Extremity vol. 2: Warrior TPB – Daniel Warren Johnson

4 out of 5

Extremity should be packaged as an omnibus of all twelve issues; book two is wholly in line with book one, and while you can draw a line between events “in the sky” and events “on the ground,” I wouldn’t necessarily consider them ‘arcs’ to be divvied up in trades – this is one whole story, and should be read as such.

That means: yes, all of the pluses and promise of Daniel Warren Johnson’s first six issues are maintained here, wiiiith its minor negatives carried through as well. However, what’s most important is how the narrative progresses (kinda – I mean, you can just salivate over the art in these books and I wouldn’t blame you): I mentioned in the volume 1 review how I’d made the mistake of thinking this was going to be a simple “what if I can’t draw anymore?” parable, but I have to admit that I was impressed even further by how far beyond that Johnson goes, and then by how well he manages to juggle some cliches with more mature, open-ended storytelling.

We are, as we have been, fast-tracked through a scuffle: Paznina versus Rota, mirror imaged tribes with leaders each fueled by personal hatred for their opposite number, and then applied to whole populations. This is the main concept Daniel toys with in his goddamned intriguing, backgrounded world-building: the all-too-repeated cycle of building and destroying humanity is mindlessly stuck in, even when that mindlessness is directly confronted. This is nothing new, conceptually, but the power of these images – the primal nature of them – combined with the notes of humanity dribbled across the story, and the palpable sense of loss of the cultures that are in Extremity’s hinted-at history, make it especially impactful.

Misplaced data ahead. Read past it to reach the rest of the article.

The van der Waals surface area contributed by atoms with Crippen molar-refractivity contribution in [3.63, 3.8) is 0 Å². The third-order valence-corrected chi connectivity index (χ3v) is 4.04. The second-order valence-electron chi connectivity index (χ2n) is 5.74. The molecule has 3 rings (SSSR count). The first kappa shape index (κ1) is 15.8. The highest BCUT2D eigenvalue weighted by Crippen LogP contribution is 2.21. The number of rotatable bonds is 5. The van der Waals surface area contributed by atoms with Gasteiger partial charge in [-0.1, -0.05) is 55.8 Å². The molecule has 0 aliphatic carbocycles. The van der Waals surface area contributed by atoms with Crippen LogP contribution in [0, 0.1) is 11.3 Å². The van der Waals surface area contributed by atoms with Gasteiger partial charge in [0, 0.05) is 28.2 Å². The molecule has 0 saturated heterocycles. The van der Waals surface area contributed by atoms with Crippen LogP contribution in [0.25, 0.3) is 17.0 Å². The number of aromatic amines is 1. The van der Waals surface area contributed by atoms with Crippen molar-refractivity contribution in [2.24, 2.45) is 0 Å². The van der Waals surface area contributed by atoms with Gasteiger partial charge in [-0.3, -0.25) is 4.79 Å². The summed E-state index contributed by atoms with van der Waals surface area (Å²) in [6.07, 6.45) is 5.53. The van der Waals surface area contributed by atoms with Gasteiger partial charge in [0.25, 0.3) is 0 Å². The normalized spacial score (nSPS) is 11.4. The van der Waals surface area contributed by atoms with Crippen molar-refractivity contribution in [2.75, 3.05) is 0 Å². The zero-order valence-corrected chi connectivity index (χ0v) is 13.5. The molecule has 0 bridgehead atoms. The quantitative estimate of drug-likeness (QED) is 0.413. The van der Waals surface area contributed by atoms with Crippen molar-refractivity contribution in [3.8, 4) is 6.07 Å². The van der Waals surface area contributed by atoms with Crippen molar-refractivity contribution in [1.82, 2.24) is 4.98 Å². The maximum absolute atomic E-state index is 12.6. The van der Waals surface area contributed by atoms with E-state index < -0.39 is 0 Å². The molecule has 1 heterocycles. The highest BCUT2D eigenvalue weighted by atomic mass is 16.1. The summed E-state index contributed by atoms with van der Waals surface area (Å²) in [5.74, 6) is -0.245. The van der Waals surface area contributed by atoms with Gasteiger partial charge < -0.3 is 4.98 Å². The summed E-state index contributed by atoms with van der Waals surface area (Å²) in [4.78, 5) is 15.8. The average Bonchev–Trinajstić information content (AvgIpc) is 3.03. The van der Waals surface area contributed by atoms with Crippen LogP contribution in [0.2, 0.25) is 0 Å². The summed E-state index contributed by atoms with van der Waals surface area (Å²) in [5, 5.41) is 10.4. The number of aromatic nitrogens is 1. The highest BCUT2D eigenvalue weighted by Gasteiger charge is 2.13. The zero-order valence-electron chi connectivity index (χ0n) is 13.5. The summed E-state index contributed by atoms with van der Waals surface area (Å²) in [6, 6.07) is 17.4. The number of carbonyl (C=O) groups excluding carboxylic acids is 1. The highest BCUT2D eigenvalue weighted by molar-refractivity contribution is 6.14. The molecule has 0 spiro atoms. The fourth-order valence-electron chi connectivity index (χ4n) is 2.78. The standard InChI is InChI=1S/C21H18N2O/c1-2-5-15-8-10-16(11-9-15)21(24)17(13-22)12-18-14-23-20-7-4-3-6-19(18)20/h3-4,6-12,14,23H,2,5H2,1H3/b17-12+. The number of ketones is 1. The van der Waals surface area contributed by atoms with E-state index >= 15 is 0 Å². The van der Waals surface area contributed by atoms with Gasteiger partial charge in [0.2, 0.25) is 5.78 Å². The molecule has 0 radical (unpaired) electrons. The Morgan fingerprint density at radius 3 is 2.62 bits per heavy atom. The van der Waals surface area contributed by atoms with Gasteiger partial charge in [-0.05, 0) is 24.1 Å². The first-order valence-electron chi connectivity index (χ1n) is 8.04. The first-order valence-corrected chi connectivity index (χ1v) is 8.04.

As before, there’s perhaps one climactic scuffle too many – although I suspect DWJ was just having too much fun drawing Lovecraftian beasties plus fantasy dragons plus kaiju robots and was looking for any excuse to stuff them in, and fair enough – and the quick pace, despite the successfully compressed world-building, sacrifices a more solidified sense of “place,” (which is a shame, since these makeshift locations seem like they would’ve been fun to explore) but this particualar combination of art + words into a mature and affecting story with insanely badass art is a top-tier effort, far exceeding these hiccups, and absolutely worth a place on a comic bookshelf.